They say a cat cannot resist the site of a garage door closing. That impulse to make it through before the opportunity to do so is gone is near impossible for them to resist. Rachel and I had gone back and forth many times about what our next steps would, and though taking the job offer in Germany was never in the top 3 options, we couldn’t throw it completely off the table.
I guess we both had a little feline in us.
The job, to work for the Army as medical software trainers is a good one. If you want to live overseas, but still want a bit of home around you, try working on an OCONUS (overseas) US military base, there are 725 of them outside the US. You don’t need an overseas Visa, and you still pay American taxes as if you are living in the US. Which is a good thing as some countries taxes are exponentialy higher than ours. Germany sales tax is 19% alone. Plus, if you take a job working as a military contractor overseas, they’ll cover your relocation costs, including shipping a car, pay for your plane tickets, and will even pay for your housing your entire stay overseas. Plus they throw in a monthly cost of living bonus to help offset the weakness of the dollar against the local currency. Not a bad deal eh?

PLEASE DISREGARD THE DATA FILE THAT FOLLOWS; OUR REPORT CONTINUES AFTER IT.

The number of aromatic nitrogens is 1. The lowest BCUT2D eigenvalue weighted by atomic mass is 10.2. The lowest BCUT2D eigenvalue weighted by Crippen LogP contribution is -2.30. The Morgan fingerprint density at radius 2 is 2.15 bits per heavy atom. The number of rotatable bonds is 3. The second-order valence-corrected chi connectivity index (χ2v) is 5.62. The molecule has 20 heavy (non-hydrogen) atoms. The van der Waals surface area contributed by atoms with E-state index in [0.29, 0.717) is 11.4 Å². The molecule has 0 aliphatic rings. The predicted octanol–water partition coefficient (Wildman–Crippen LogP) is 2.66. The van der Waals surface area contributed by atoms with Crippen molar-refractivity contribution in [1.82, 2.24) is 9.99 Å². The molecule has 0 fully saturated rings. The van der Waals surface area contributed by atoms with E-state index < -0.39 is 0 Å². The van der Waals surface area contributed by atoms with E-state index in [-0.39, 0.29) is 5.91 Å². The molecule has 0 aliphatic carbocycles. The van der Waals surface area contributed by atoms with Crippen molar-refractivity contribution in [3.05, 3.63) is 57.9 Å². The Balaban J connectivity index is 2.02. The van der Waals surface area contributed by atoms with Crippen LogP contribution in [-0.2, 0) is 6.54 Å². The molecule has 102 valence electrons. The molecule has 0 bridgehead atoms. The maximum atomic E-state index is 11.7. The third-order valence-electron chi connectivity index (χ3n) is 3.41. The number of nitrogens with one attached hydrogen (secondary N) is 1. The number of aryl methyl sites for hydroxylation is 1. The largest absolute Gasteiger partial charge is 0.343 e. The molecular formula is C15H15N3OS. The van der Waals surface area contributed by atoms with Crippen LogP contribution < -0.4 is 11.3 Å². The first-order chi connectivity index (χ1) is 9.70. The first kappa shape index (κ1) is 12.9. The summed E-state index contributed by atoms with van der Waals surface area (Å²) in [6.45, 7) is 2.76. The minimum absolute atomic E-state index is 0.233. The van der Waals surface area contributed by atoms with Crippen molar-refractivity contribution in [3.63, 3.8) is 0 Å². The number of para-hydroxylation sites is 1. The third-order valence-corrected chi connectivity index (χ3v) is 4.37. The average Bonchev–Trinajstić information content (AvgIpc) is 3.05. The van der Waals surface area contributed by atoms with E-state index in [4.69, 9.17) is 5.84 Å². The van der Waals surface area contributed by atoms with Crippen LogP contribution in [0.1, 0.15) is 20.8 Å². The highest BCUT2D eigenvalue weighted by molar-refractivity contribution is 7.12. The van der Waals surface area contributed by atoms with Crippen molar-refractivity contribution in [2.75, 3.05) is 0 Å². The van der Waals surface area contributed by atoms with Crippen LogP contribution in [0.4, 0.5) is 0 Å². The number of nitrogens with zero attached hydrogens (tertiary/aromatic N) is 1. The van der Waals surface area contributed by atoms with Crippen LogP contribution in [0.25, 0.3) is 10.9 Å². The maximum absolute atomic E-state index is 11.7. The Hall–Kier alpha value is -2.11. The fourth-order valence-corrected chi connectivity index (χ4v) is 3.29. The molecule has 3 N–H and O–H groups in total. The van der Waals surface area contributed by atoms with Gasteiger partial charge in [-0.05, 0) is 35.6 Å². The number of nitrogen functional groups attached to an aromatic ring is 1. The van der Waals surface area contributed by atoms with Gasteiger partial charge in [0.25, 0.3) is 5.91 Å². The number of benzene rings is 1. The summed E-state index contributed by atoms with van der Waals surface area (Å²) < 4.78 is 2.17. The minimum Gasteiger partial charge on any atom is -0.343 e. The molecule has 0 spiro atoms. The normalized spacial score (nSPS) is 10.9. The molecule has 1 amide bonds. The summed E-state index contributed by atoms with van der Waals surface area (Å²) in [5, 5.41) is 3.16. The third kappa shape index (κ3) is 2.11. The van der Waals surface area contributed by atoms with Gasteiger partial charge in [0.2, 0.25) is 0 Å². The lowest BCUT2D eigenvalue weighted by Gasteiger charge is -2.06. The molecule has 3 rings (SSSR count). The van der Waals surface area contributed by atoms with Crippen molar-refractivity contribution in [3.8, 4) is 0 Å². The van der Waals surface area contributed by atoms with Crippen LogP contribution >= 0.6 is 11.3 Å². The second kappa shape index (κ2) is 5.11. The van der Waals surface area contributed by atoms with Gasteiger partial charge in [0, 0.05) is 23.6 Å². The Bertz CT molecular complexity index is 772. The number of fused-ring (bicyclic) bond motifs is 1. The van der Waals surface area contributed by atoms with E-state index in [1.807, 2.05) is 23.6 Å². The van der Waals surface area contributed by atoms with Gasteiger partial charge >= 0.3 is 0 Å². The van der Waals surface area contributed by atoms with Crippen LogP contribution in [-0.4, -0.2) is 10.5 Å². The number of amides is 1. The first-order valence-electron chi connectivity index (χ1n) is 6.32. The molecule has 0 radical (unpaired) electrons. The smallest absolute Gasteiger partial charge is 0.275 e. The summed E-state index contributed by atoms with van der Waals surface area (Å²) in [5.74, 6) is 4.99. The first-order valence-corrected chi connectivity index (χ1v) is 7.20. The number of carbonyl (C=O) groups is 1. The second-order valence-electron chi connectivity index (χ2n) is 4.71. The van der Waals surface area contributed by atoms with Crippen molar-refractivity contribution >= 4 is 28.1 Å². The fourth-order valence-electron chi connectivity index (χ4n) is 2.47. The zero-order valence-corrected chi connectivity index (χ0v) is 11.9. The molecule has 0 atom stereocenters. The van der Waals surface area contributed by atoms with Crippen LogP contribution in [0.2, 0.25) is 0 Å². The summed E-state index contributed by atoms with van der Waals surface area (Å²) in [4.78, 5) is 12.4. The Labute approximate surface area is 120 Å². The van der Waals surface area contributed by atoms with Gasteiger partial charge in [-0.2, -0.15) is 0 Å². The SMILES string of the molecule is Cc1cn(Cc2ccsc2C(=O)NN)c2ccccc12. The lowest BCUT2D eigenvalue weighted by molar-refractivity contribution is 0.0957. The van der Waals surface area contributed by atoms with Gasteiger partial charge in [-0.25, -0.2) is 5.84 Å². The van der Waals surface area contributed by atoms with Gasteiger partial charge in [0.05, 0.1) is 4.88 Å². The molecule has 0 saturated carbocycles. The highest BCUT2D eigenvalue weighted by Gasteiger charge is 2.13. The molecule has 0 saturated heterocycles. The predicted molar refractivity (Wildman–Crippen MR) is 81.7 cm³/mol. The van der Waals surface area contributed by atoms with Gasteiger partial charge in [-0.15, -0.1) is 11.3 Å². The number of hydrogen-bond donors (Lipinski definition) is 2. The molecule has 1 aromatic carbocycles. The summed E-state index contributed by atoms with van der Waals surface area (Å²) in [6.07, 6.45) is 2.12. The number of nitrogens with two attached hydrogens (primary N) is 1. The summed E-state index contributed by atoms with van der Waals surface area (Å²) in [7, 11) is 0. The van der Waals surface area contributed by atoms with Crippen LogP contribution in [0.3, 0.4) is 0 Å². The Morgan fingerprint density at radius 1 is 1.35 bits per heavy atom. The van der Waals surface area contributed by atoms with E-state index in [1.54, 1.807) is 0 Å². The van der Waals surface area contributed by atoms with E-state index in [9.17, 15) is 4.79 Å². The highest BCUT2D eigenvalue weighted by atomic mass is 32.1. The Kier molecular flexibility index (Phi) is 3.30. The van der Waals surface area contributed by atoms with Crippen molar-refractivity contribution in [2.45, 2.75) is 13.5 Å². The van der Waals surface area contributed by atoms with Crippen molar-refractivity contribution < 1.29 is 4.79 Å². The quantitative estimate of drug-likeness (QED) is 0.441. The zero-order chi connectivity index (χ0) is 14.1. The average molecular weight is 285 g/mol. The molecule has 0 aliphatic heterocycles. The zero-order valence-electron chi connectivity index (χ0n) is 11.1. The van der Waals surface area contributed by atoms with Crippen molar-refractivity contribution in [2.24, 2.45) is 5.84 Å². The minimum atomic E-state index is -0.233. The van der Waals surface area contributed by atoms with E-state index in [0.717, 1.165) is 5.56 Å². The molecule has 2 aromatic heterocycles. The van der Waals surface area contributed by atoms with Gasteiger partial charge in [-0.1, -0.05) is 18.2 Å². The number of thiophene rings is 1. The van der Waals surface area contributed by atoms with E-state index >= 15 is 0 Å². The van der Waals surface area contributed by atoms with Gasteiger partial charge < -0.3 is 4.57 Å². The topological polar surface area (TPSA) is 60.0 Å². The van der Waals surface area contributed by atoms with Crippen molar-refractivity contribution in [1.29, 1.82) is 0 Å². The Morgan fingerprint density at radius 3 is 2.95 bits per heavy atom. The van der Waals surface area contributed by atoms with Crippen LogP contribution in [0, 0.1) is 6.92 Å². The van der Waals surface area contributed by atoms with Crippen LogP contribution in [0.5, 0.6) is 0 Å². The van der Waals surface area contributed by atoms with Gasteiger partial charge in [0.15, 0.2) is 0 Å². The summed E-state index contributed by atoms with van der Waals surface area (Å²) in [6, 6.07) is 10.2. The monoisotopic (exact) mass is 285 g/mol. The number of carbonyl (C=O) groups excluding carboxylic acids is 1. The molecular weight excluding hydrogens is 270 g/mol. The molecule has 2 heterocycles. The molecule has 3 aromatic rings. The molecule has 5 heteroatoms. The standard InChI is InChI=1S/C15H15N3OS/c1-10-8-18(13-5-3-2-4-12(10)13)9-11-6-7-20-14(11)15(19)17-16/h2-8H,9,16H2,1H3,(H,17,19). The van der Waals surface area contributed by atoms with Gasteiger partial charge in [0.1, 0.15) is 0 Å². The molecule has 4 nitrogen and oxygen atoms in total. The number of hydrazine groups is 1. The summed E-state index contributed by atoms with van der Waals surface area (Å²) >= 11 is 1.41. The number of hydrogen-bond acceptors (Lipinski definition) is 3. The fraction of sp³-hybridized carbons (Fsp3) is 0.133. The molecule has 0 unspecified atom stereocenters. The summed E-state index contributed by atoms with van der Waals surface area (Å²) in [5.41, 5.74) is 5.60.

Still walking away is never easy. Sure, people always say they would. But when it comes down to it, leaving your life behind is not for the faint of heart.
So we pulled the trigger. We said Yes, signed the bottom line and got sworn in as GS employees to “protect all threats against America foreign and domestic.” Though here in Germany I’m guessing it will be more of the former than the latter.
A whirlwind of goodbye parties behind us, we boarded the plane and said goodbye to our …everything.
I have to admit that sitting on the eight hour flight to Germany, my wife, Rachel, asleep on my arm and our 5 lb dog Ally, nicely sedated in a crate at my feet, I spent a long time looking out the window. Though this was certainly a family decision, there was little doubt I was driving force behind this move.
The skills I would develop here, the connections I would make, and the goals I was hoping to accomplish would be, we both hoped, a slingshot into a very successfully career once we returned home. A lot was riding on my assessment, that, life experience aside, we would leave Germany in a much better state professionally than when we came. I had turned down several amazing job offers, and had hitched both our collective wagons to a German star.